There is one lesson, though, that Lavarnway learned at Yale and has applied to his baseball career. After spending the past month splitting his time between the Red Sox and PawSox, the balanced approach he gained in college has helped him make it to Fenway Park.

The most important thing for me was separating different aspects of your life, he said. When I was at the baseball field, I focused on baseball with all of myself and all of my attention. When I was in the library or the classroom or studying, I went at that with all of myself and all of my attention. Then when I was hanging out with my friends, I had to learn how to let all of that go and just relax and have fun with all of your attention.

That relates to baseball. When youre hitting you cant be thinking about your defense. When Im catching, I cant be thinking about my hitting. Then when I go home, its a 162-game season, a lot of stuff goes on, ups and downs, youve got to be able to let it go.

Jessica Camerato is on Twitter at http:twitter.com!JCameratoNBA

McAdam: Ridiculous to think Bradley's streak ended because he hit leadoff

felgerst_1280x720_693930051772.jpg

McAdam: Ridiculous to think Bradley's streak ended because he hit leadoff

BOSTON -- If you think John Farrell's decision to hit Jackie Bradley Jr. leadoff for one night is the reason Bradley's 29-game hit streak came to an end, I've got some swamp land you might be interested in buying.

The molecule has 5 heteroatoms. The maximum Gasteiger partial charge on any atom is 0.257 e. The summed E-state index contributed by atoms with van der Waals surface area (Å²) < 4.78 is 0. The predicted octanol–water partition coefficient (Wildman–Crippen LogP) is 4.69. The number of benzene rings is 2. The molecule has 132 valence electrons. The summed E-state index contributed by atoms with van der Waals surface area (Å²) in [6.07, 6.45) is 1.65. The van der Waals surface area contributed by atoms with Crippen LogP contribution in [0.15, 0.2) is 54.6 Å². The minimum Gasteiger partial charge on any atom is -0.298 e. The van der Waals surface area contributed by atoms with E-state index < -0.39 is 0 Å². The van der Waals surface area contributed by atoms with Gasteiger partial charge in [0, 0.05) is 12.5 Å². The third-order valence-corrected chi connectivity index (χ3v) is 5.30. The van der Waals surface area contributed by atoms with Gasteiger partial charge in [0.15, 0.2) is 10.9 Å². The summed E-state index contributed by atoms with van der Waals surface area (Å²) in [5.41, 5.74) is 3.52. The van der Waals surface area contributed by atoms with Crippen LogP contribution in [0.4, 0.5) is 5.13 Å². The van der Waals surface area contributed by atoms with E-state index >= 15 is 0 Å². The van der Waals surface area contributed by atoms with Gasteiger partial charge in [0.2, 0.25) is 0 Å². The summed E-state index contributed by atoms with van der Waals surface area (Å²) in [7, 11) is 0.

Such silly talk first surfaced mid-afternoon when the lineup was announced. With Mookie Betts getting his first day off this season, somebody had to hit leadoff. Farrell went with the guy who was leading the league in hitting.

That sounds reasonable. But not to some, who cried that putting Bradley at the top was (take your pick) disrupting Bradley's routine, putting him in a place with which he wasn't familiar, or asking him to change his approach.

Of course, none of those made much sense.

First of all, Thursday night marked the sixth (SIXTH!) different spot that Bradley has hit during the hitting streak. He had hit second, sixth, seventh, eighth and ninth. So the notion that any change was disruptive was absurd.

As for the notion that Bradley would treat his at-bats differently because he was leading off? Also wrong. Bradley's major adjustment since spring training has been being aggressive early in the count. So, do you know how many pitches Bradley saw in four at-bats as the leadoff hitter? Eight.

Does that sound like someone who was being forced to be more patient for the night, or someone changing their approach by working the count more?

Finally, Bradley hit two balls on the screws -- one to the warning track in right, just in front of the bullpen in his first at-bat and another in front of the center field door, some 400 or so feet away, in his third.

Streaks come to an end, even when hitters belt the ball hard. Twice.